- Keep your jaw relaxed and slowly breathe out through pursed lips. As you exhale, feel your shoulders drop even further and just let go of everything.
- Keep repeating this until you feel calmer and more relaxed.
2: 1:4:2 Power breaths
I picked up this technique from Tony Robbins’ game-changing book, Unlimited Power. I’ve used it myself on many occasions and found it helpful for moving from panicked thoracic breathing into gentler, diaphragmatic breathing.
This is a little more complicated than abdominal breathing, but that’s part of its charm.
By focussing solely on the exercise and getting the inhale/exhale right, your mind is taken away from whatever triggered your anxiety. By the time you return your thoughts to that trigger, the breathing itself has put you in a much calmer state, so you’re able to deal with it differently.
The name 1:4:2 refers to the ratio of how long you inhale, hold, and exhale each breath. For every one second that you inhale, you hold for four times that amount and exhale for twice that amount.
That may sound tricky, but it’s pretty simple to get used to.
The easiest way to do it is using an inhale of five seconds so that you do the exercise as follows:
- Inhale for the count of five
- Hold for the count of twenty
- Exhale for the count of ten.
If that’s too much, try reducing the initial inhale but keeping the same ratio.
For example, you could:
- Inhale for the count of three
- Hold of the count of twelve
- Exhale for the count of six.
3: Equal Breathing (The 4-4-4 Technique)
OK, yes, I know..
The 1:4:2 technique is a good idea, but when your head is all over the place, all that counting is just too much like hard work, isn’t it?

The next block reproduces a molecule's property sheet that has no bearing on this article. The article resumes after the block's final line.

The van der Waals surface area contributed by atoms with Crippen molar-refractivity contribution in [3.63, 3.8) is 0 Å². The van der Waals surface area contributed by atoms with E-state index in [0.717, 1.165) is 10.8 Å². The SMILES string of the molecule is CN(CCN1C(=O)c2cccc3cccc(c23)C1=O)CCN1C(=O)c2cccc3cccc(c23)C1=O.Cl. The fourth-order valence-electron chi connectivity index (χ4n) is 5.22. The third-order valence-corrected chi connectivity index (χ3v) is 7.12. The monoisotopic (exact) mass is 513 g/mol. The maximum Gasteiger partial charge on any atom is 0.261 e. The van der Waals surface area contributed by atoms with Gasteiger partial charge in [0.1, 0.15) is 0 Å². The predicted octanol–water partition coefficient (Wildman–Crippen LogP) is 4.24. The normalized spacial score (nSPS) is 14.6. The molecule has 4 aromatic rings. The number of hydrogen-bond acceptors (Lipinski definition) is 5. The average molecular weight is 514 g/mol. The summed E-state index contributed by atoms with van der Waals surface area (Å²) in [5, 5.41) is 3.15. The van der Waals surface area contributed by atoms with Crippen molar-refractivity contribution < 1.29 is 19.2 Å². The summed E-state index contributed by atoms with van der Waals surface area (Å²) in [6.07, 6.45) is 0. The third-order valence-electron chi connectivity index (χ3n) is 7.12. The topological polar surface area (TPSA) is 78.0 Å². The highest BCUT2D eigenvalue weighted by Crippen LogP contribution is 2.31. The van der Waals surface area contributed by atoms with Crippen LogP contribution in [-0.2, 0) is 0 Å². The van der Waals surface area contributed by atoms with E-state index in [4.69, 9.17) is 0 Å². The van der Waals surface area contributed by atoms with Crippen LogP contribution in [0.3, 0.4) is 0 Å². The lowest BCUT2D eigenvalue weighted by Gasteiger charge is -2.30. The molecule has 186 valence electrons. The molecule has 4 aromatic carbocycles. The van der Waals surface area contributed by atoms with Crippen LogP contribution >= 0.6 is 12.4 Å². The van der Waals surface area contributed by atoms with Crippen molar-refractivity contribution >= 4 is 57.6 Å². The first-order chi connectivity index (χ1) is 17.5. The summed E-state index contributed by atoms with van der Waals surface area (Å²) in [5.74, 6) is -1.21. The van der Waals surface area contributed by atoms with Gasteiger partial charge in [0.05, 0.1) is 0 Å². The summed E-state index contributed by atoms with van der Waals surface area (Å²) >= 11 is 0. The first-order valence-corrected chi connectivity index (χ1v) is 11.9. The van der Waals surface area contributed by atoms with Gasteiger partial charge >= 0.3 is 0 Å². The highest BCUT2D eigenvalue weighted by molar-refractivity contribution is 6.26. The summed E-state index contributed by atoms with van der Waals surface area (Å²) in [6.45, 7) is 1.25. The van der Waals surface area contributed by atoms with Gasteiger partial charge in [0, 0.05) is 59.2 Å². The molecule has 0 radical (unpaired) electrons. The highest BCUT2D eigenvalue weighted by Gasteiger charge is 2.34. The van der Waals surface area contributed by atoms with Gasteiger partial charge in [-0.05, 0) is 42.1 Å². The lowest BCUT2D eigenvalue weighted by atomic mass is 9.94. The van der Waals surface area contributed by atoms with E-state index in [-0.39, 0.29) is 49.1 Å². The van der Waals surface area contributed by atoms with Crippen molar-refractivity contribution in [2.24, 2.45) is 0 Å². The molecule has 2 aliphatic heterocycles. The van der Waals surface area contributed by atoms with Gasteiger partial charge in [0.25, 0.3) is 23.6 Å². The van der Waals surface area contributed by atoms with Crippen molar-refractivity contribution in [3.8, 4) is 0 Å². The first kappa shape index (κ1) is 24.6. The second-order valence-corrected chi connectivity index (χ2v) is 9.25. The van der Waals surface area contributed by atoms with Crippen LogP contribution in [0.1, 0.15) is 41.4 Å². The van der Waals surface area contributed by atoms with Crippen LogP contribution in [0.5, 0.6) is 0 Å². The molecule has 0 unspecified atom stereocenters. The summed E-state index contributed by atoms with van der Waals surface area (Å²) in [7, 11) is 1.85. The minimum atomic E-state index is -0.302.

Try this one instead.
It’s the same principle, except we inhale, exhale, and hold for the same count.
Here’s how it works:
- Drop your shoulders, unclench your jaw and let that tension evaporate.
- Drawn in a nice, slow, steady breath for the count of four.
- Hold it there for a count of four.
- Exhale for the same count of four, letting your shoulders drop further.
- Repeat until you’re feeling much calmer and more relaxed.
If you’re read Quit Smoking and Be Happy – This is the 4-4-4 technique I refer to many times throughout the book.
4: Alternate Nostril Breathing
If you’re thoughts and feelings are overwhelming you to such an extent that they’re practically paralysing, then focussing on the physical action required for alternate nostril breathing may prove useful.
Here’s how it works:
1: Draw in one deep, slow breath just to get yourself in the frame of mind to do this exercise.
2: Again, drop your shoulders, let your jaw unclench and your muscles relax.
3: Take your right thumb and press it against your right nostril.
4: Draw in a deep, slow breath through your left nostril.
5: Switch and place your left finger against your left nostril
6: Breath out through your left nostril
7: Continue to alternate, breathing in through one nostril and out through the other, using your thumb or finger to block whichever nostril isn’t in use.
Which Breathing Exercise Should I Use?
Honestly, there’s no clear-cut answer to this.
While all of these breathing exercises for quitting smoking will prove to be effective, you might want to try different ones and find the ones that feels as though it’s the best fit for you.
Personally, I love the Equal Breathing (4-4-4) technique, but will also use simple abdominal breathing throughout my day just to create a moment in which I can check-in with how I’m doing.
However, you might find that alternate nostril breathing really resonates with you, or that you find the 1:4:2 method to be incredibly powerful.
As with most things when it comes to quitting smoking, there’s no right or wrong here, only what’s right for you and what isn’t.
Learn more tricks, tools and techniques to help you find freedom from nicotine in Quit Smoking and Be Happy – the new book out November 8th.